APTP Artistic Director David Feiner speaks with Goodman Theatre’s OnStage Editor Michael Mellini about revisiting Feast, exploring Chicago’s thriving food scene, and the fifth collaboration between APTP and the Goodman.
Michael Mellini: Albany Park Theater Project has a unique way of creating its work. Can you describe that process for audiences who may not be familiar with how the group operates?
David Feiner: A new project always begins with a theme or question about our city or country that we think is relevant, but perhaps isn’t being explored on stage. With Feast we were interested not only in the role food plays in nourishing the individual body, but also in how food can nourish entire communities. We wanted to explore the role food plays during migrations because Albany Park, and Chicago in general, is such an immigrant-rich area and home to people from all over the world. We were interested in the way food functions in adaptation to a new home and yet keeps us connected to where we came from originally. Communities get created around food as so many immigrants build their livelihood around food when they migrate. APTP is always exploring themes of social justice, so we were also interested in the exploitation of food workers as well as the pioneers who are trying to create a more sustainable and just food production system. As you can see, we started with this very large theme and explored tons of ideas.
MM: How did you go about investigating these stories?
DF: We journeyed to immigrant communities throughout the city, asking people to point us to their favorite neighborhood spots, street carts, home kitchens, festivals, butchers, bodegas, farmers, gardens and markets. Places at the heart of immigrant communities. We did a lot of eating during the process of building Feast! The youth of the ensemble introduced themselves—often after enjoying a tamale on the street or picking up sausages in a butcher shop—to the people behind the shops and asked if they could interview them, get their life story and learn about their journey to where they are today in terms of food. We conducted probably two dozen interviews.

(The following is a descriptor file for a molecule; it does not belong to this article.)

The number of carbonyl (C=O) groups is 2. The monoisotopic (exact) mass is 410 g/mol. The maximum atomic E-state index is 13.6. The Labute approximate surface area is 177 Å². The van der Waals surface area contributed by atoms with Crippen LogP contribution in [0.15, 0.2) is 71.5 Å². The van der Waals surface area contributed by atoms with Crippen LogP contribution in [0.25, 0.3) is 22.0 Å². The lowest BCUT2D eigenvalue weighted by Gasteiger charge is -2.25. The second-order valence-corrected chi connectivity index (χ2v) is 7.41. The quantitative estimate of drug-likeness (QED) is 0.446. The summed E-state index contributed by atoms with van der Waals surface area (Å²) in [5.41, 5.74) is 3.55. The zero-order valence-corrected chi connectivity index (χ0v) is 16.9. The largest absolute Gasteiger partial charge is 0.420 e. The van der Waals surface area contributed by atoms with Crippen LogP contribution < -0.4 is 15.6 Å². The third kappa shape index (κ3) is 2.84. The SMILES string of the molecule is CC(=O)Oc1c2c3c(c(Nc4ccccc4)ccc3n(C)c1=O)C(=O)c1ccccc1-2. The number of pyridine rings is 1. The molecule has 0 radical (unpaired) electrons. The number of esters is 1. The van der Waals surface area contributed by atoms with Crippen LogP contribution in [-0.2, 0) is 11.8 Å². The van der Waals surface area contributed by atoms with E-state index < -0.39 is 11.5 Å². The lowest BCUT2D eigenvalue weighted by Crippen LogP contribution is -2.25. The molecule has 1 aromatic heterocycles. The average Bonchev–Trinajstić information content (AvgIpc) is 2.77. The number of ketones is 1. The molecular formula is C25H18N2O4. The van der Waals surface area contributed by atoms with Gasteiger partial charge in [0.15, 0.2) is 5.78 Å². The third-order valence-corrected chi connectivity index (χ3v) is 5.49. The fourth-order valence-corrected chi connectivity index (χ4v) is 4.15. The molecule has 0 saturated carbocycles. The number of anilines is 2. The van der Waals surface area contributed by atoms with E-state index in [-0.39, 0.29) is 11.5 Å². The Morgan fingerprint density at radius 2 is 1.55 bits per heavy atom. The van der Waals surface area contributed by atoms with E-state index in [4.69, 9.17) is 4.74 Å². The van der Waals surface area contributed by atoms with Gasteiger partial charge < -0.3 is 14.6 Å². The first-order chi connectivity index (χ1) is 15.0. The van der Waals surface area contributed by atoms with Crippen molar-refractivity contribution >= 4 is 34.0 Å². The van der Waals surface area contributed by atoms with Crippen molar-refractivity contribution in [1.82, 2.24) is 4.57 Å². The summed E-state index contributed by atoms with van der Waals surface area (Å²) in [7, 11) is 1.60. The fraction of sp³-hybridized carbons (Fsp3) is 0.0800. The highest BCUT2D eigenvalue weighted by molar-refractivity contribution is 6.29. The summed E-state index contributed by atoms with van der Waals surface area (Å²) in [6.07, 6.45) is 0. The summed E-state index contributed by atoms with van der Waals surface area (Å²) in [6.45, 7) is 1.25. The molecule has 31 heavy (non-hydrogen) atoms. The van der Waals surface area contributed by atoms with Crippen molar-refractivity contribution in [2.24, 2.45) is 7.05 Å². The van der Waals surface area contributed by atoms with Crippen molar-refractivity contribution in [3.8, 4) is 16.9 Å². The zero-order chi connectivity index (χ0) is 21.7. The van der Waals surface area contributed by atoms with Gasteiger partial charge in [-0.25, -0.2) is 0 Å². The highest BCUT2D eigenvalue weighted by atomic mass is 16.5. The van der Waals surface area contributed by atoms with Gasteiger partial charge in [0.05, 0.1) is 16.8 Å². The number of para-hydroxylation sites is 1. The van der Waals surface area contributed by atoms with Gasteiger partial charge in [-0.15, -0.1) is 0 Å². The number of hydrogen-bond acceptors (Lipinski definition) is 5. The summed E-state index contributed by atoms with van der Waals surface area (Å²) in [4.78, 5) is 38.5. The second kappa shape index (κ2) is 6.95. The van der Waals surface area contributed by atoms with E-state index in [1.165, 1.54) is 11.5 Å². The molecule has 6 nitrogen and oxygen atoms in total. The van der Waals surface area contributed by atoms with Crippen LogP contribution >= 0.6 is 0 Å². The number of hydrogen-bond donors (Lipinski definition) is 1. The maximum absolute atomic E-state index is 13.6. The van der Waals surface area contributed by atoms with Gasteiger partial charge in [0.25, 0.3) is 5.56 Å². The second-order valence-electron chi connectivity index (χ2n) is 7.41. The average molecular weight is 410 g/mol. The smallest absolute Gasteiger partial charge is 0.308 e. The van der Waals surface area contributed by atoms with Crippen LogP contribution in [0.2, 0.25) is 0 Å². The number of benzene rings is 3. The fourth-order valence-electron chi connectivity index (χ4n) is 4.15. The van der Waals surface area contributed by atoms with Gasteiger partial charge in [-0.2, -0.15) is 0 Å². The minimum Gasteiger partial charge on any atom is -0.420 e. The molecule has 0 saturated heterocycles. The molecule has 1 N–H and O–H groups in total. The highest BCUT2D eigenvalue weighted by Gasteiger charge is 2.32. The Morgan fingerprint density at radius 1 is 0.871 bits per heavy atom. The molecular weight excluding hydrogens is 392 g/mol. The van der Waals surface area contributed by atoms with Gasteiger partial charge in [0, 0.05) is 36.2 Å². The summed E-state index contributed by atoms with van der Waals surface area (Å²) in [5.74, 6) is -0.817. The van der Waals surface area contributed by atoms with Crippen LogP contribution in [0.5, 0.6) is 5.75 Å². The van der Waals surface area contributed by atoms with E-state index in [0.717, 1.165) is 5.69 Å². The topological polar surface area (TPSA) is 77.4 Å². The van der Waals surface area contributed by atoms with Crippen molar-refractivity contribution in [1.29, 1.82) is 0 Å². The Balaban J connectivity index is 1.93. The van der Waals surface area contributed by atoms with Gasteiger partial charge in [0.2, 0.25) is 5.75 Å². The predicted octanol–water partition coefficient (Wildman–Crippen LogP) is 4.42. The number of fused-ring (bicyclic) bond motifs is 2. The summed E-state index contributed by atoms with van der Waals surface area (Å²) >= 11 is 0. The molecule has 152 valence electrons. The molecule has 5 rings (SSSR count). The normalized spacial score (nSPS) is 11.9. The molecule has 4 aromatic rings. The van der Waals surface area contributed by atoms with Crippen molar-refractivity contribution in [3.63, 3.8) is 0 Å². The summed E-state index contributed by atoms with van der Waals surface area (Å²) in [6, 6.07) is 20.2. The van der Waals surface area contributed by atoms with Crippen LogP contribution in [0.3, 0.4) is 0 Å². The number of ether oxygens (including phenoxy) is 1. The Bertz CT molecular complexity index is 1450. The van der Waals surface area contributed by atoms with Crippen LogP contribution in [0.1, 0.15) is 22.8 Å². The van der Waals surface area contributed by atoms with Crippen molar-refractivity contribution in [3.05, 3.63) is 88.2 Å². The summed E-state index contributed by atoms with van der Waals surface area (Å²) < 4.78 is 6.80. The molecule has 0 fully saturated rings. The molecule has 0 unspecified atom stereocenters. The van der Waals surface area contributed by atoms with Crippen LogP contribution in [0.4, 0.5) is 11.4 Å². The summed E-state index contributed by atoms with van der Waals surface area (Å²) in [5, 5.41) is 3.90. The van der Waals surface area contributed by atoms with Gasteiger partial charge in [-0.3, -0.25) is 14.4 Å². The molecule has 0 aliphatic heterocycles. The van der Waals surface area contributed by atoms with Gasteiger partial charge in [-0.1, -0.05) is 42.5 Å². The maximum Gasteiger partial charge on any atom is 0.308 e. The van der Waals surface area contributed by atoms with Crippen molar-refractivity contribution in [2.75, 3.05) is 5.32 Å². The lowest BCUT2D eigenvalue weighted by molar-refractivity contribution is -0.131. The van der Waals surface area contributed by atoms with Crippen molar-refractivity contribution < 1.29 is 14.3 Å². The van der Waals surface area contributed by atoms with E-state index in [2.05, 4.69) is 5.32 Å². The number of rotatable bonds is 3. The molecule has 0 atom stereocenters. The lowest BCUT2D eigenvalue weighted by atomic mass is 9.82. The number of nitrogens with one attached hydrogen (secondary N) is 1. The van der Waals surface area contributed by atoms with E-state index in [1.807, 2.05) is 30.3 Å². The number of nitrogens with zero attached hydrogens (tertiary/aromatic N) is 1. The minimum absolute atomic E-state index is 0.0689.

MM: This is the second production of Feast at Goodman Theatre. Will this production vary from the original?
DF: We’re trying to make Feast into the theatrical equivalent of your favorite restaurant; it’s like a place you want to come back to because you want to eat favorite menu items and also because you want to see what the chef is serving up that’s new. The design of this new Feast transforms the Goodman’s Owen Theatre to create a community atmosphere and sense of celebration. We want audience members to feel like they are gathering around a great big table to break bread together. This year’s Feast opens with a joyous new sequence inspired by food markets from around the world: our 25 performers will fill the entire Owen Theatre – from the stage to the mezzanine up to the balcony – with a dance and rhythmic performance that captures the vitality of food markets.
Another new addition to Feast this year is inspired by interviews we conducted at Universidad Popular in Little Village, with a women’s collective that created a glorious mole [Mexican sauce] festival that has become a catalyst for empowerment and entrepreneurship—for preserving inherited traditions and creating new traditions—and of course, for deliciousness. The six young women from our ensemble who interviewed the women from the Mole Festival saw their own mothers and grandmothers in the stories they heard. There were a lot of tears – of struggle, of loss, of recognition, of triumph. The food was astonishing – and these master moleras (women who make mole) shared the secrets of their recipes in a cooking class with our company members. On stage, we’ve transformed these recipes and stories into a beautiful song – it’s more than a song, I call it our mole anthem. It celebrates not only a sacred food, but also the transformation of oppression and loss into strength and power – in this case by women in Chicago’s Mexican immigrant communities.
We’ve also imagined delightful new adventures for a favorite character from the 2010 Feast – a clown-like young boy from Puerto Rico with a taste for sweets that keeps getting him in trouble. This year, this mischievous fellow will meet his match in a young girl the Philippines.
MM: Why has the Goodman’s partnership with APTP been meaningful to the company these past five years?
DF: The partnership has introduced close to 10,000 new audience members to APTP. It’s allowed us to conceive our work on a larger canvas. We love creating work in our black box space in our home theater, but because our work is so physical and visual, coming to the Owen and adapting something we’ve made in an intimate environment to a larger space is exciting. We hope to imagine things that haven’t been done on stage before and to surprise our audience and ourselves with what’s possible in a theatrical space, and the Goodman’s production team is able to help us do that in ways we didn’t previously dream. It’s really exciting to feel like we are part of communicating the message that the Goodman is a home for audiences from every neighborhood of Chicago. We’re proud to be part of that. This feels like a place where we belong and where we can contribute.